males tend to be more at risk of consuming a poor diet as opposed to females.

Despite the fact that looking at associations between diet
and depression in the adolescent  population is crucial. There is very minimal
that has been conducted compared to the adult population. This review also
highlights the issue  in not using
validated tools to measure diet intake, as mentioned 4 studies,  used tools that were not validated thus to make
a association  is difficult. More
reliable tools in research need to be used such as a food diary, this will
provide more reliable and accurate results(Brzozowski et al,2017).

In addition, not looking at education level of parents, financial
 status and SES made it difficult to
understand any significant association between diet and depression. For the few
that did variables were not measured or controlled consistently as discussed.
As a result of the absence of the variable, the studies should be looked at
carefully because the relationship observed may be due to SES. More research
needs to be carried out with these crucial variables. There were more cross
sectional studies than longitudinal studies, more research should be carried
out using  longitudinal  studies as they are more favourable  as mentioned. 
They can aid intervention studies trying to find an association among
the adolescent population(Hirota et al,2016).More research also needs to
be conducted in the UK.

There are many other contributing factors that can effect
the diet choices than an adolescent makes, this can be due to accessibility, availability
and  food served in schools/colleges(Hirota
et al, 2016). Parents have a crucial role in shaping a adolescent eating
habits, they can teach and  show them how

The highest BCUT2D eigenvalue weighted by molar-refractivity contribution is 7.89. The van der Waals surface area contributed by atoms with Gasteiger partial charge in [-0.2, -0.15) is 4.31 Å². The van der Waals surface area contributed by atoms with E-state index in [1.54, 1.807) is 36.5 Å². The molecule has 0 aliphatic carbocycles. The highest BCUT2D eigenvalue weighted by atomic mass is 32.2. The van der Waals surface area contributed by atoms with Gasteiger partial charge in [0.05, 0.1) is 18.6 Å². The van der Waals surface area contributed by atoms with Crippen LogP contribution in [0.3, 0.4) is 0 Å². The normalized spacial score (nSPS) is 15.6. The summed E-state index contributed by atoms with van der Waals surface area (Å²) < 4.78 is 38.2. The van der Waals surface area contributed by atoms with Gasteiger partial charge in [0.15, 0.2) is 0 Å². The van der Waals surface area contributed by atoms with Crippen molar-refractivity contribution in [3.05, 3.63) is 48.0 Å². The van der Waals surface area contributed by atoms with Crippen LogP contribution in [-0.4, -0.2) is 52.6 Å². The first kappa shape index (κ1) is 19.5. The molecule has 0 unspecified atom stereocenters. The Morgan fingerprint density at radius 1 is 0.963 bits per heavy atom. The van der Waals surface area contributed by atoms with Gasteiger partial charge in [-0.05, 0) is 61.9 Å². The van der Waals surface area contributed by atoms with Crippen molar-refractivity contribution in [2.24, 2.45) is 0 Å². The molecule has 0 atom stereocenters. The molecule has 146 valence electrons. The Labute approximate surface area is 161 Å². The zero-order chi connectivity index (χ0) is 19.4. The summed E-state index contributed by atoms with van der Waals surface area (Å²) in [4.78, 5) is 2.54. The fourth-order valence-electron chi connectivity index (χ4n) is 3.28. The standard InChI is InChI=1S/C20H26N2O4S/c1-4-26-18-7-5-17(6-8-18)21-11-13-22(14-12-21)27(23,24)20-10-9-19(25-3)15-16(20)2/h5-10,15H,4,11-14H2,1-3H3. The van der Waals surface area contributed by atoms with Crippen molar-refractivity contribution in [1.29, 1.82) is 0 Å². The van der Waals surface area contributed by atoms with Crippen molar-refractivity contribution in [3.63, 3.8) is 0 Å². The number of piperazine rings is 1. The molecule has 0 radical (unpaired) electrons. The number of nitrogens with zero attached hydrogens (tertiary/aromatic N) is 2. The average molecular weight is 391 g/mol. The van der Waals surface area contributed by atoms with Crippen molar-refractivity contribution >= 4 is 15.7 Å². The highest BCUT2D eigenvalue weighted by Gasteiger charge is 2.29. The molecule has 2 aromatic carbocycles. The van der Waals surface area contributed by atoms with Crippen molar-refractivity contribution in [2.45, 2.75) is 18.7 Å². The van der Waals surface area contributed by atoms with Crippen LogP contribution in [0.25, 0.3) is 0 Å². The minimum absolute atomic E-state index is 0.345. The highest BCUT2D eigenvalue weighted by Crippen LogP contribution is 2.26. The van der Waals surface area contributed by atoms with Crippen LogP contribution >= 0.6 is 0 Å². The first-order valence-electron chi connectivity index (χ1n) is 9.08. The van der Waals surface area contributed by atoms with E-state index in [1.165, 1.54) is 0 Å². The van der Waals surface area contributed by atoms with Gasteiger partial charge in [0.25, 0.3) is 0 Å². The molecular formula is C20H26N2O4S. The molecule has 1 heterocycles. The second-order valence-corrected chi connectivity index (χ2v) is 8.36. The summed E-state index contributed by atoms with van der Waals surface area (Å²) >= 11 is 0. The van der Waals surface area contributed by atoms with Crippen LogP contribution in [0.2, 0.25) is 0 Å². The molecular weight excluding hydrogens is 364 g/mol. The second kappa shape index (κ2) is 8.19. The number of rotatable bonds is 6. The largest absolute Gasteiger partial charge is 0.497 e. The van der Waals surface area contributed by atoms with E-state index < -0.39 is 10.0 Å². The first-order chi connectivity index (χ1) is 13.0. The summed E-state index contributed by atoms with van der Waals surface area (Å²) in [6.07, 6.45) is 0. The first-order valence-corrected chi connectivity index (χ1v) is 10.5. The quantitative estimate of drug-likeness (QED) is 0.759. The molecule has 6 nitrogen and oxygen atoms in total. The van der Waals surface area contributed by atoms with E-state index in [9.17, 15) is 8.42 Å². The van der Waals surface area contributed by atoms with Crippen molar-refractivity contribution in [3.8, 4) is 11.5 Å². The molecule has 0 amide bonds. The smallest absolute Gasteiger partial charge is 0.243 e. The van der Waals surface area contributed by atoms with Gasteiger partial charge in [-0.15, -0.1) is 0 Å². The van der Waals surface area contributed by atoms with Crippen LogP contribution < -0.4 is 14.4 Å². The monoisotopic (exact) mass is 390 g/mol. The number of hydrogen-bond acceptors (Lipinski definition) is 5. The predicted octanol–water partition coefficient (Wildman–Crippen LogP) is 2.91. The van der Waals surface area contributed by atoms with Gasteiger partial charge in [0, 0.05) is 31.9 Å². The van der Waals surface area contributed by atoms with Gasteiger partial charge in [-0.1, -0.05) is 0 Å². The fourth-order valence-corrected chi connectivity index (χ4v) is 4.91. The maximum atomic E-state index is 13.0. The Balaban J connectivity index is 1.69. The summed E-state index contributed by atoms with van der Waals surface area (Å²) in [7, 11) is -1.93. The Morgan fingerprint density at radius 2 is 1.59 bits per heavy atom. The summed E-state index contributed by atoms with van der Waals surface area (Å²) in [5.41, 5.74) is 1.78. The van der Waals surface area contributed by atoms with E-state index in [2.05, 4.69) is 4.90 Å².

eating healthy can benefit ones health, and to make them understand different
types of nutrients(Savage et al,2007). Doing this can aid in the food choices an
adolescent will make in the future and when eating away from home. The fact
that healthy food can also be more expensive than unhealthy food can cause a
dilemma in low-income households(Savage et al,2007). Some  low income families live in food deserts,
where there is  peer pressure to eat
unhealthy foods to “fit in”( Dubowitz et al, 2014).

The price of nutritious foods should be cheaper, more
accessible and  should be available  in larger quantities for people of all
socioeconomic levels, so this enables adolescents from well off families and
those from  low-income households to eat
healthy and have better mental health, in order to reduce experiencing  depressive symptoms.

At present treatment for depression among adolescents is cognitive
behavioural therapy, trying to be more active and antidepressants( Lewinsohn et
al,2016).However there should be alternative  treatments that will  not produce side effects as opposed to
antidepressants. More public health intervention should be made, there should
be leaflets and posters in clinics, health centres and at GP’s practise talk
about the importance of diet and its link to mental health.  Talking in schools and colleges will also be
beneficial.

Conclusion

As discussed above, this review addressed issues
in the methods, cofounding variables and design studies e.t.c. If these
problems are not corrected this will hinder future research. Thus it is crucial
to correct these problems in order to establish a strong link between diet and
depression among adolescents. This will aid 
nutritional interventions which will in turn,  reducing the number of